The ones that are both a) attractive and b) productive are purposeful. They’ll give you a sense of achievement once accomplished. Those that are b) productive and c) unattractive are necessary.You should probably do them even though you would prefer not to. Anything else is either unnecessary (unattractive and unproductive), or a distraction (attractive but unproductive) and can be ditched.
Your purposeful achievements should not be so daunting that you’ll be tempted to procrastinate. You don’t have to write a chapter of a book, contact 10 editors, and come up with five new ideas.
No – according to Bailey, going to the gym and getting home from work at a reasonable time are both perfectly worthy events to add to your day’s purposeful to-dos as they will help to give you the mind space to become more focused.
Give them the status and time they deserve. For example, tell yourself that you are ‘scheduling time to go to the gym’, and then fix a time to do it, and put it in your diary.
The pay off is that activities like exercise that are good for releasing our cluttered minds will ultimately help us get into the flow state where we will do our best, most satisfying, work.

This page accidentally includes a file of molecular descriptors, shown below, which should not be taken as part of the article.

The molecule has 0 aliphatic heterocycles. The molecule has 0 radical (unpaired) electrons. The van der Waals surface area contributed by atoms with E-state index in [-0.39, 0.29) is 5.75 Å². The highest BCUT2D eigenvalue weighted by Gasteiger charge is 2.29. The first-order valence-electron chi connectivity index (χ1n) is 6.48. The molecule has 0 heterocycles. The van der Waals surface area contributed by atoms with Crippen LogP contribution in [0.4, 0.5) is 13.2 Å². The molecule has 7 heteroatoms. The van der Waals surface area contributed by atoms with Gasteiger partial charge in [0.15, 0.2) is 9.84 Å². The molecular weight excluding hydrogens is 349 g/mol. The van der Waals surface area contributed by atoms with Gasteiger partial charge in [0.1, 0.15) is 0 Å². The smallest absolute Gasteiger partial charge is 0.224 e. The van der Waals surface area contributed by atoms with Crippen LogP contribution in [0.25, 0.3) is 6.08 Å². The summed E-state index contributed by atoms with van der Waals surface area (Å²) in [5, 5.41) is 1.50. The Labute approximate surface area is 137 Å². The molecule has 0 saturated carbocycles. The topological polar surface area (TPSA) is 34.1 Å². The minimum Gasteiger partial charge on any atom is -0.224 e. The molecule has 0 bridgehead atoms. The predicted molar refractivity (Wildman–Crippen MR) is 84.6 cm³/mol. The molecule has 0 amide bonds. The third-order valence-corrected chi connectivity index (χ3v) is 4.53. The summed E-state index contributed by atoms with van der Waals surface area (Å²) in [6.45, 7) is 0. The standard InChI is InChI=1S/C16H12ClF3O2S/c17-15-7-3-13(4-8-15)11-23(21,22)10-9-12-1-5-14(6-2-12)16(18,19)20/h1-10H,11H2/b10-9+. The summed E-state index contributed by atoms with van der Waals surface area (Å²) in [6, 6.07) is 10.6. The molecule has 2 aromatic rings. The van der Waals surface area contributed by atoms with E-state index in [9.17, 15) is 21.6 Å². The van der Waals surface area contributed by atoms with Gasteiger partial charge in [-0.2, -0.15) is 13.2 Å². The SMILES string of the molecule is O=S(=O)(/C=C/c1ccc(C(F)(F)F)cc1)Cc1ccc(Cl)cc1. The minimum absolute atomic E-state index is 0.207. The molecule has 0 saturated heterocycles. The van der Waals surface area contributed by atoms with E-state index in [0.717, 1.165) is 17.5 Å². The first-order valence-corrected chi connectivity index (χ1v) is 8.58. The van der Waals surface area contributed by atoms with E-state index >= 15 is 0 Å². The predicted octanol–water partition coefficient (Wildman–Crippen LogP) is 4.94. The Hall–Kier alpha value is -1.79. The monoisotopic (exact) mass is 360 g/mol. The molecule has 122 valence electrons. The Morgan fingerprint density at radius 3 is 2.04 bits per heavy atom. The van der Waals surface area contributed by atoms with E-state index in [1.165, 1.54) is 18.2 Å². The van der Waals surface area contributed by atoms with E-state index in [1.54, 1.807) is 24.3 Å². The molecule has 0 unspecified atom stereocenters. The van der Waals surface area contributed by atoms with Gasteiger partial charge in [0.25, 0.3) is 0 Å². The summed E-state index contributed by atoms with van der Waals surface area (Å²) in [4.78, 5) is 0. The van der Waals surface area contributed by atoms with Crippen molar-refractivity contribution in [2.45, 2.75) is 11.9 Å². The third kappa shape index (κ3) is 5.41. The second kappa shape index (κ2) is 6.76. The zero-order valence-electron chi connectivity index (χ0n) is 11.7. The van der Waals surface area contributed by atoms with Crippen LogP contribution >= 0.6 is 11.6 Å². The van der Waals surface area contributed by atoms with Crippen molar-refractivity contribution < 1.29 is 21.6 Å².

So we should also try to factor meditation into our day –it can apparently expand our working memory by 30% after just a few weeks of practice.
If meditation is a challenge you’re yet to learn to love, Bailey has more mundane recommendations. I seized on his advice to sit at a messy desk when you want to be creative, and a tidy one when you need to focus. (Great news as I find it comes naturally to me to write at a messy desk, but move to a clean one if I need to edit something complex).
I also take my first coffee of the day to my desk – something else I was pleased to see that Bailey recommends for boosting our mental
He even gives the thumbs up to a daily glass of wine. It’s apparently great for helping ideas to flow more freely, and way of “borrowing energy” from the next day.
What works for you when you need to focus?